Most rural Nebraskans feel they understand global climate change issues fairly well or very well. Fifty-one percent of rural Nebraskans feel they understand these issues fairly well and 18 percent feel they understand them very well. Only five percent say they do not understand these issues at all and 20 percent do not understand them very well. Six percent are unsure.
How well do you feel you understand global climate change?
Most rural Nebraskans think global climate change is definitely happening or somewhat happening. Forty-eight percent of rural Nebraskans think global climate change is happening somewhat and one-quarter (25%) think it is definitely happening. Thirteen percent say it is definitely not happening and 14 percent answered don’t know.
Do you think that global climate change is happening?
Most rural Nebraskans believe that we need to make changes in our behaviors to reduce the impacts of global climate change. The majority of rural Nebraskans (70%) agree or strongly agree that “we will have to change our lifestyles to reduce energy consumption.” Only 13 percent disagree or strongly disagree with that statement. And, 59 percent agree or strongly agree that “it is my responsibility to help reduce the impacts of global climate change.” Fourteen percent disagree or strongly disagree while 26 percent neither agree nor disagree.
Most rural Nebraskans think change is required to solve global climate change. Six in ten rural Nebraskans (60%) agree or strongly agree that “we will need to do something in my lifetime to deal with the adverse effects of global climate change.” Seventeen percent disagree or strongly disagree with the statement and just under one-quarter (23%) neither agree nor disagree. One-half of rural Nebraskans (50%) think we need to do something right now to deal with the adverse effects of global climate change. Twenty-one percent disagree or strongly disagree with that statement and 28 percent neither agree nor disagree.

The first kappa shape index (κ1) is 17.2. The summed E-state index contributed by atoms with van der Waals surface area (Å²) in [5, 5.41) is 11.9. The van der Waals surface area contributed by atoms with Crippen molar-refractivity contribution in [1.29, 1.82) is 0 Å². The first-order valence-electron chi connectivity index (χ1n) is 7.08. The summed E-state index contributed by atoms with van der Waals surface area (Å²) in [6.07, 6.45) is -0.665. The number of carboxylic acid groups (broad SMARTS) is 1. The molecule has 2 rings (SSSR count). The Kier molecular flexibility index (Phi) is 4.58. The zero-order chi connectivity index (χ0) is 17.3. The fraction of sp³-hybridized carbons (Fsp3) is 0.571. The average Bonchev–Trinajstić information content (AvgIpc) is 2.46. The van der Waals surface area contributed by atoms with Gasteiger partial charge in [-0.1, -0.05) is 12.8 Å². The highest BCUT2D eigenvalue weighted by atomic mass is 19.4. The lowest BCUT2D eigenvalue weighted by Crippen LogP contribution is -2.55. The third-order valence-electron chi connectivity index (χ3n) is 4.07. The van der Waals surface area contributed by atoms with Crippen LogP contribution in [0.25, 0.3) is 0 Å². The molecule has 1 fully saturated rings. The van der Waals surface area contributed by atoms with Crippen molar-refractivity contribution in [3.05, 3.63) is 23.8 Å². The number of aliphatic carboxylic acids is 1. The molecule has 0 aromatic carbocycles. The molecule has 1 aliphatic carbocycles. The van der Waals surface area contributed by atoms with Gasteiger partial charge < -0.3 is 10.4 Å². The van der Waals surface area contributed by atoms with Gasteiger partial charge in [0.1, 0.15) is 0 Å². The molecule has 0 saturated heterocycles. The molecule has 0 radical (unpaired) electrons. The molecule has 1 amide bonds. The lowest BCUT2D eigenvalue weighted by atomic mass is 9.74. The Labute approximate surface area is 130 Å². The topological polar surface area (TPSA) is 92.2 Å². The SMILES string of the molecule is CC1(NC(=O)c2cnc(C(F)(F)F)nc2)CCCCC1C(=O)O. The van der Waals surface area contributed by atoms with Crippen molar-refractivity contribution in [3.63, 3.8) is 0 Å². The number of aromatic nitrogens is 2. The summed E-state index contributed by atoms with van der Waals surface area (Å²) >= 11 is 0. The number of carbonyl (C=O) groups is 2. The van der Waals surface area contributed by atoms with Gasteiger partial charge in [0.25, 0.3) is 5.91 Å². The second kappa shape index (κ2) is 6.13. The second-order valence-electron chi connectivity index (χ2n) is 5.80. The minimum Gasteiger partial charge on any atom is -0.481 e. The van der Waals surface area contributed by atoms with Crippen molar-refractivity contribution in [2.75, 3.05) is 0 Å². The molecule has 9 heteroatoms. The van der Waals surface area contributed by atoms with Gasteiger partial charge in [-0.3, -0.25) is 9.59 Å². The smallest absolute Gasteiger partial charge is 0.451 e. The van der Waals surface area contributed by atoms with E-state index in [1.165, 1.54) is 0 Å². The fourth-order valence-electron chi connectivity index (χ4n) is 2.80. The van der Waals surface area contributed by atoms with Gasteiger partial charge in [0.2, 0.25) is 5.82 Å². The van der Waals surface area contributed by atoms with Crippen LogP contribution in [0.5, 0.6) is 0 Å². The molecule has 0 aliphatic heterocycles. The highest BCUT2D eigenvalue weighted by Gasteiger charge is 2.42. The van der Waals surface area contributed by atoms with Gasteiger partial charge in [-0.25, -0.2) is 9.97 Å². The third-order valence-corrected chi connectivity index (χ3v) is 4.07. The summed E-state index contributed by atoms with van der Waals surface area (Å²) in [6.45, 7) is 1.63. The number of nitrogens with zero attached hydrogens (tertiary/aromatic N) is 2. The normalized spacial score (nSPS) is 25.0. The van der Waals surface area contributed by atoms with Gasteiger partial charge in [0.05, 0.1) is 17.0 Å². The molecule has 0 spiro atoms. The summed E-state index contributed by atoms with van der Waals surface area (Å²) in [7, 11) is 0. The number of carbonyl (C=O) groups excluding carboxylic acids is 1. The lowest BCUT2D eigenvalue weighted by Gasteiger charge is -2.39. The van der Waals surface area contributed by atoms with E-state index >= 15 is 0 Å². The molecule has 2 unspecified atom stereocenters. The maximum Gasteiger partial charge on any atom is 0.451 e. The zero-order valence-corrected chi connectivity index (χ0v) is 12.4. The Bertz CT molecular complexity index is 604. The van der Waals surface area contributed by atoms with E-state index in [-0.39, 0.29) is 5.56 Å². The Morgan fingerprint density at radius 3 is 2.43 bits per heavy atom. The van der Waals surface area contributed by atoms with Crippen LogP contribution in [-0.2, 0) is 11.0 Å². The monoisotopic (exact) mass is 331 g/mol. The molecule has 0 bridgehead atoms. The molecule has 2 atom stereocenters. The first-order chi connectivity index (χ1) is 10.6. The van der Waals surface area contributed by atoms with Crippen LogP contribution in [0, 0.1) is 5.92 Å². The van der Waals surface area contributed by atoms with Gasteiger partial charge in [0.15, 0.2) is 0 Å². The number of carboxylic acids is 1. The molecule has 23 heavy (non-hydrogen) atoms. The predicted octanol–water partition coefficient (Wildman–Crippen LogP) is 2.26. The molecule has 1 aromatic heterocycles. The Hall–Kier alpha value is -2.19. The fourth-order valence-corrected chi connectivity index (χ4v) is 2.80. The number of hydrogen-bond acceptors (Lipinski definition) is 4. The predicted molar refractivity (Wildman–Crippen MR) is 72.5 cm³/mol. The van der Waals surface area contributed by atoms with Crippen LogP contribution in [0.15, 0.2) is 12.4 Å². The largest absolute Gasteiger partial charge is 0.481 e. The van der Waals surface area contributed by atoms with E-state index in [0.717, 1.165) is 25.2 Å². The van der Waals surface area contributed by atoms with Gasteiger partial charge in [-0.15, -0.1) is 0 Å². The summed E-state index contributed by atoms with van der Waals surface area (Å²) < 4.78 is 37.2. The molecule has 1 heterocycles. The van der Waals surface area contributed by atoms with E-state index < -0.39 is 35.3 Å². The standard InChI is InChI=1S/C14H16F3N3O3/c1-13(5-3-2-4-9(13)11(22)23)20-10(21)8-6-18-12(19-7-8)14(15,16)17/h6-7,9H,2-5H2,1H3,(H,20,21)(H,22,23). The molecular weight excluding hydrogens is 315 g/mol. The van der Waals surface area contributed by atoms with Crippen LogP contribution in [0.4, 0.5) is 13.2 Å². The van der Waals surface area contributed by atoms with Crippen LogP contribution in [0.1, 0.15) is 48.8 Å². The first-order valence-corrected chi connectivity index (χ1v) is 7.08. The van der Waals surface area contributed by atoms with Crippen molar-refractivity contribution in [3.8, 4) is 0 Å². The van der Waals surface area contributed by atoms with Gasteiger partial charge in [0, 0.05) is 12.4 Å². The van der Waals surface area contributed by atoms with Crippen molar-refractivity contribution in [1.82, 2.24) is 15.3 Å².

Most rural Nebraskans believe that our actions contribute to global climate change. Fifty-four percent of rural Nebraskans agree or strongly agree that “human activity, including industry and transportation, is a significant cause of climate change.” Twenty percent disagree or strongly disagree with the statement and 26 percent neither agree nor disagree.
Residents of the Southeast region are more likely than residents of other regions of the state to agree that human activity is a significant cause of climate change. Sixty percent of Southeast residents agree with this statement, compared to 44 percent of the Panhandle residents.
Belief that Human Activity is a Significant Cause of Climate Change by Region
One-half of rural Nebraskans are somewhat or very worried about global climate change, with 42 percent somewhat worried and eight percent are very worried. One-third (33%) are not very worried and 17 percent are not at all worried.
Worry about Global Climate Change
This study is based on 2,317 responses from Nebraskans living in the 84 non-metropolitan counties in the state. A self-administered questionnaire was mailed in March and April to 6,320 randomly selected households. Metropolitan counties not included in the sample were Cass, Dakota, Dixon, Douglas, Lancaster, Sarpy, Saunders, Seward and Washington.
A 37% response rate was achieved using the total design method (Dillman, 1978).
Since younger residents have typically been under-represented by survey respondents and older residents have been over-represented, weights were used to adjust the sample to match the age distribution in the nonmetropolitan counties in Nebraska (using U.S. Census figures from 2010).
The margin of error for this study is plus or minus two percent.
 In the spring of 2013, the Grand Island area (Hall, Hamilton, Howard and Merrick Counties) was designated a metropolitan area. The mailing list for this survey was already purchased prior to this designation so those four counties were included in our sample and in the data presented here.
For more information about the Nebraska Rural Poll, click here.
The complete report can be viewed here.